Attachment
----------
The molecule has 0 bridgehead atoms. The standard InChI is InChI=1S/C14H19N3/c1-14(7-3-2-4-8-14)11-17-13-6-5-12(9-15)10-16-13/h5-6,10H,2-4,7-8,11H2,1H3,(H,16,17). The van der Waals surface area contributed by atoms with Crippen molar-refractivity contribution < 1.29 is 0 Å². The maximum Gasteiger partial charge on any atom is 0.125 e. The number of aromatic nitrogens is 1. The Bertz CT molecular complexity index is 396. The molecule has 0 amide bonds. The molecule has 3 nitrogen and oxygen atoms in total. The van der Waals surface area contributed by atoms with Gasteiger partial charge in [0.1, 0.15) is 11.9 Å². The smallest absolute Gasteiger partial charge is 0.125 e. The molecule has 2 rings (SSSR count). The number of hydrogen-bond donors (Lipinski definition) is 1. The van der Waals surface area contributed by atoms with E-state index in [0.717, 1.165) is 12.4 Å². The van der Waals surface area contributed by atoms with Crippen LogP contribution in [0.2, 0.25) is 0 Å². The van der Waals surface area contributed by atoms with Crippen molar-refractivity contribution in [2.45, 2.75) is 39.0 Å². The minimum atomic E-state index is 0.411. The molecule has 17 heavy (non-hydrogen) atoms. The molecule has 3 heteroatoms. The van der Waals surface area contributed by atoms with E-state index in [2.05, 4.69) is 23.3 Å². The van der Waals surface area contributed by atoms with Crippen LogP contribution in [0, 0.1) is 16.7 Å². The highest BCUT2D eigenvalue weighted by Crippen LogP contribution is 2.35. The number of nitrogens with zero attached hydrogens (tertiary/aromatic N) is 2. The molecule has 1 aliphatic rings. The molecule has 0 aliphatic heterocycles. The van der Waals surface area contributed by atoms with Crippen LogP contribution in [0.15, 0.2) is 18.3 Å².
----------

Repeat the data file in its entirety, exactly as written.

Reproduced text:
The molecule has 0 bridgehead atoms. The standard InChI is InChI=1S/C14H19N3/c1-14(7-3-2-4-8-14)11-17-13-6-5-12(9-15)10-16-13/h5-6,10H,2-4,7-8,11H2,1H3,(H,16,17). The van der Waals surface area contributed by atoms with Crippen molar-refractivity contribution < 1.29 is 0 Å². The maximum Gasteiger partial charge on any atom is 0.125 e. The number of aromatic nitrogens is 1. The Bertz CT molecular complexity index is 396. The molecule has 0 amide bonds. The molecule has 3 nitrogen and oxygen atoms in total. The van der Waals surface area contributed by atoms with Gasteiger partial charge in [0.1, 0.15) is 11.9 Å². The smallest absolute Gasteiger partial charge is 0.125 e. The molecule has 2 rings (SSSR count). The number of hydrogen-bond donors (Lipinski definition) is 1. The van der Waals surface area contributed by atoms with E-state index in [0.717, 1.165) is 12.4 Å². The van der Waals surface area contributed by atoms with Crippen LogP contribution in [0.2, 0.25) is 0 Å². The van der Waals surface area contributed by atoms with Crippen molar-refractivity contribution in [2.45, 2.75) is 39.0 Å². The minimum atomic E-state index is 0.411. The molecule has 17 heavy (non-hydrogen) atoms. The molecule has 3 heteroatoms. The van der Waals surface area contributed by atoms with E-state index in [2.05, 4.69) is 23.3 Å². The van der Waals surface area contributed by atoms with Crippen LogP contribution in [0, 0.1) is 16.7 Å². The highest BCUT2D eigenvalue weighted by Crippen LogP contribution is 2.35. The number of nitrogens with zero attached hydrogens (tertiary/aromatic N) is 2. The molecule has 1 aliphatic rings. The molecule has 0 aliphatic heterocycles. The van der Waals surface area contributed by atoms with Crippen LogP contribution in [0.15, 0.2) is 18.3 Å².